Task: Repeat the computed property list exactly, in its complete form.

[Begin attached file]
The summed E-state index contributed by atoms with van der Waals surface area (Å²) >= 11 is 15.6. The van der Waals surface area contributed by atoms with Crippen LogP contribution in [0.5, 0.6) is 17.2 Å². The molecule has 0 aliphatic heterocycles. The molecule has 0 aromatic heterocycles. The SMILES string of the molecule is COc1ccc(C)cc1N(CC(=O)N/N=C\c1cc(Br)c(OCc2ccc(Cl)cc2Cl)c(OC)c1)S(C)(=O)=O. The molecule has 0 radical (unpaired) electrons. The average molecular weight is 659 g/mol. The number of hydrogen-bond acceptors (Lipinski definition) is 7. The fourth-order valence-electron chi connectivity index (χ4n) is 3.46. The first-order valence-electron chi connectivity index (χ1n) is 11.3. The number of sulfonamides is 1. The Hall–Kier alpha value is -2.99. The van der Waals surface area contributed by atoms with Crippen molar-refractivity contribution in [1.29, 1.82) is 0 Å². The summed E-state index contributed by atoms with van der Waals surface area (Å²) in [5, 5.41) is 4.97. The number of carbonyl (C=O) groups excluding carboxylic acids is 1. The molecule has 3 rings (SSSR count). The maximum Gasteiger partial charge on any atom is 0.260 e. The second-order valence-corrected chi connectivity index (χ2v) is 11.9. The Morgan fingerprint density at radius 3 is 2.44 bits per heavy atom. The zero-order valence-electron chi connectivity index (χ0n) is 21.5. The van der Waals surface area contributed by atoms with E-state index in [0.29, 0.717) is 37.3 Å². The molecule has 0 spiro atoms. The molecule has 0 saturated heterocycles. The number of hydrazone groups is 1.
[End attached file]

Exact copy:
The summed E-state index contributed by atoms with van der Waals surface area (Å²) >= 11 is 15.6. The van der Waals surface area contributed by atoms with Crippen LogP contribution in [0.5, 0.6) is 17.2 Å². The molecule has 0 aliphatic heterocycles. The molecule has 0 aromatic heterocycles. The SMILES string of the molecule is COc1ccc(C)cc1N(CC(=O)N/N=C\c1cc(Br)c(OCc2ccc(Cl)cc2Cl)c(OC)c1)S(C)(=O)=O. The molecule has 0 radical (unpaired) electrons. The average molecular weight is 659 g/mol. The number of hydrogen-bond acceptors (Lipinski definition) is 7. The fourth-order valence-electron chi connectivity index (χ4n) is 3.46. The first-order valence-electron chi connectivity index (χ1n) is 11.3. The number of sulfonamides is 1. The Hall–Kier alpha value is -2.99. The van der Waals surface area contributed by atoms with Crippen molar-refractivity contribution in [1.29, 1.82) is 0 Å². The summed E-state index contributed by atoms with van der Waals surface area (Å²) in [5, 5.41) is 4.97. The number of carbonyl (C=O) groups excluding carboxylic acids is 1. The molecule has 3 rings (SSSR count). The maximum Gasteiger partial charge on any atom is 0.260 e. The second-order valence-corrected chi connectivity index (χ2v) is 11.9. The Morgan fingerprint density at radius 3 is 2.44 bits per heavy atom. The zero-order valence-electron chi connectivity index (χ0n) is 21.5. The van der Waals surface area contributed by atoms with E-state index in [0.29, 0.717) is 37.3 Å². The molecule has 0 spiro atoms. The molecule has 0 saturated heterocycles. The number of hydrazone groups is 1.